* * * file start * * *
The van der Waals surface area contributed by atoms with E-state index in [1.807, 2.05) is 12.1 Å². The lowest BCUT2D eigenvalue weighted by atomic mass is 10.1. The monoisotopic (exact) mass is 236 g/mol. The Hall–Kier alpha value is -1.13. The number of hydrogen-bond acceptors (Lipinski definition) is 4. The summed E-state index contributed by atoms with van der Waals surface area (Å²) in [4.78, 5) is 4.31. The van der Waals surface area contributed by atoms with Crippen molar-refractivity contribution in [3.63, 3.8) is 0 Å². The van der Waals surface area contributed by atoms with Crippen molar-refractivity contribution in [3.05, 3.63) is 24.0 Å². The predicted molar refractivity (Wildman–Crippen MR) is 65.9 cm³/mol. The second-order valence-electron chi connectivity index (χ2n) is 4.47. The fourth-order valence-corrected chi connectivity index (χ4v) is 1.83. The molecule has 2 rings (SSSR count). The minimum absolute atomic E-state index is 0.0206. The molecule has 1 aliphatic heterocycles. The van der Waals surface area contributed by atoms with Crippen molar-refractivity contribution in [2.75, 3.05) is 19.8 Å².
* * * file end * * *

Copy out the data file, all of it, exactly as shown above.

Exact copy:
The van der Waals surface area contributed by atoms with E-state index in [1.807, 2.05) is 12.1 Å². The lowest BCUT2D eigenvalue weighted by atomic mass is 10.1. The monoisotopic (exact) mass is 236 g/mol. The Hall–Kier alpha value is -1.13. The number of hydrogen-bond acceptors (Lipinski definition) is 4. The summed E-state index contributed by atoms with van der Waals surface area (Å²) in [4.78, 5) is 4.31. The van der Waals surface area contributed by atoms with Crippen molar-refractivity contribution in [3.63, 3.8) is 0 Å². The van der Waals surface area contributed by atoms with Crippen molar-refractivity contribution in [3.05, 3.63) is 24.0 Å². The predicted molar refractivity (Wildman–Crippen MR) is 65.9 cm³/mol. The second-order valence-electron chi connectivity index (χ2n) is 4.47. The fourth-order valence-corrected chi connectivity index (χ4v) is 1.83. The molecule has 2 rings (SSSR count). The minimum absolute atomic E-state index is 0.0206. The molecule has 1 aliphatic heterocycles. The van der Waals surface area contributed by atoms with Crippen molar-refractivity contribution in [2.75, 3.05) is 19.8 Å².